To explore the difference in recovery after the erosion events of the 2013–2014 and 2014–2015 winters we examine the volume changes of the lower part (from 3 to 5 m) of the foredune in more detail. This is the part of the foredune where most dynamics occur and where recovery, in the form of embryo dune formation, starts. Recovery of the lower part of the foredune is, as shown in Figure 10a, rapid (<3 months) and alongshore uniform after the 2013–2014 winter period. Erosion for the 2014–2015 winter period resulted only in erosion locally (around alongshore coordinates −300 and 1500 m). Fo this period recovery of the lower parts of the foredune did not occur alongshore uniform but started at alongshore coordinates 1600 m and 0 m and then spread to the north up to alongshore coordinates 1300 m and −300 m (see Figure 10b). Recovery time for this period was much longer and the most northern part of the eroded area had only recovered just before the 2015–2016 winter period. For both periods the beach width, shown in Figure 10c, at the start of the recovery period was very different. In the Dec13 survey the average width of the upper beach varied between 40 and 60 m while in the Jan14 survey beach width varied between 25 and 40 meters. For the latter period the smallest beach widths coincide with the eroded areas.
To examine the dependence of dune volume change on beach width in more detail, we computed Δ V between Dec13 and Apr16 in 10 m wide alongshore bins and compared it to the time-averaged beach width in the same bins. Figure 11a displays that the binned Δ V and W are positively related with a slope of 3.2 m 3 /m 2 . The correlation coefficient squared ( r 2 ) of the best-fit linear line is 0.48. Average beach widths less than 35 m resulted in net erosion, while wider beaches net accreted. This overall response appears to be a combined effects of larger volume losses and smaller gains on narrower beaches, and smaller losses and larger gains on wider beaches. This is illustrated further in Figure 11b,c, which show positive dependencies of dune volume change on beach width during the erosional Oct14–Apr15 period and accretional Apr14–Sep14 period. For these two periods the intertidal beach width at the start of the period was taken. The dependence for dune erosion is stronger (slope of best-fit line is 0.65 m 3 /m 2 vs. 0.32 m 3 /m 2 ) while the scatter is similar ( r 2 = 0.44 vs. 0.43).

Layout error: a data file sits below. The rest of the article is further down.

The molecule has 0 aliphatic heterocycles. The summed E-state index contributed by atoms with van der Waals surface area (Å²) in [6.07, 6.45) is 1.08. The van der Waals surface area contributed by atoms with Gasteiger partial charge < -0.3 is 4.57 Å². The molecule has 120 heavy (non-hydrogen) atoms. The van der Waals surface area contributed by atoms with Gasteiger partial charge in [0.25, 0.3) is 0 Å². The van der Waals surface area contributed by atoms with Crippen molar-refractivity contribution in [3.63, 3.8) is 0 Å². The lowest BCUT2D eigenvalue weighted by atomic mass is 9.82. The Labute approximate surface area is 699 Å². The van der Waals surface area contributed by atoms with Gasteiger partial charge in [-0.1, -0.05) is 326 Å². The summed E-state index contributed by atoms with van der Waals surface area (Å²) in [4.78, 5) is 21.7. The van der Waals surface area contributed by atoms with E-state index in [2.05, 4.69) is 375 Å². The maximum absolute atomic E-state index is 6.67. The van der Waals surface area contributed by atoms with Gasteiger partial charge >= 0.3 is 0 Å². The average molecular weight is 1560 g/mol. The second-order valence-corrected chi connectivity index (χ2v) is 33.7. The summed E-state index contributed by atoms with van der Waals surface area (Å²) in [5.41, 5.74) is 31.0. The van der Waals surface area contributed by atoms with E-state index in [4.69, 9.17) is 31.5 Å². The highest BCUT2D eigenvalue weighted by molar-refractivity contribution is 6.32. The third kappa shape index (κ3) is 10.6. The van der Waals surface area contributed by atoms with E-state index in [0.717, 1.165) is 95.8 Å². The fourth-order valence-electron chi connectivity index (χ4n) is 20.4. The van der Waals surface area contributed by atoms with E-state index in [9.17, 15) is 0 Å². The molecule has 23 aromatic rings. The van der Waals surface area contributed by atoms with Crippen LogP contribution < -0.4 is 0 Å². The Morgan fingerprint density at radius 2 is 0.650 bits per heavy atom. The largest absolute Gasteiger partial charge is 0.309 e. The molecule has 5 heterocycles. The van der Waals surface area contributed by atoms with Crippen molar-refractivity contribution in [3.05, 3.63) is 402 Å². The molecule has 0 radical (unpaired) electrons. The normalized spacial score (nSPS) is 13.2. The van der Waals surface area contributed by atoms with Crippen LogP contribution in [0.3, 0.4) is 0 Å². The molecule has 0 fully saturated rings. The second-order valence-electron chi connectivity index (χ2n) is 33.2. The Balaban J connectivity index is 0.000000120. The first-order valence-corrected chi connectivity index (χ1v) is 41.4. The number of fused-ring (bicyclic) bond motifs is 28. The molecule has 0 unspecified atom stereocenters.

5. Discussion

5.1. Methodological Issues

Our results show that the present set-up MLS can be used to study the dynamics of the lower 15 m of the beach-foredune system at Egmond. While ground truthing of the MLS data with RTK survey points confirms that the observations are generally well within the expected range, there are several methodological issues that need to be considered when interpreting MLS data. Shadow effects occur when vegetation, an object or a part of the terrain blocks the view of the laser towards a surface point. This may, given our survey set-up, be the case landward of embryo dunes found near the dune foot and higher up the dune where vegetation density increases and the dune slope decreases. Consequently, in grid cells that are completely hidden from sight by the laser, no points can be gathered. Here, we estimated the surface height by interpolation. Partly hidden cells often contain the highest points only, resulting in an overestimation of the average grid height. The terrain filters (Appendix A) are also affected by point shadowing as they require sufficient terrain points as a base to detect outliers. Especially higher up on the foredune the laser beam may hit vegetation points within a certain grid cell only. Consequently the lower vegetation points will be chosen as base points for the filters resulting in wrong elevation estimates [39]. While we were unable to check this, we do not expect this to be a major issue below the 10 m contour as there vegetation is scarce. Moreover, only single return points were used for grid generation. In vegetation, the small branches and stems often lead to multiple returns. Our system is only able to detect multiple returns if the reflections are more than 1 m apart. In the present workflow if the amount of ground points is over 1% per 0.25 m 2 the filters are able to differentiate between vegetation and the terrain. Potentially, the use of the full waveform of the returned laser signal allows for more sophisticated methods to differentiate between vegetation and terrain (see [28,40]). While the MLS-ALS comparison showed good correspondence up to z = 15 m, at our site, shadowing effects limited our analysis of volume change to the lowest 13 m of the foredune.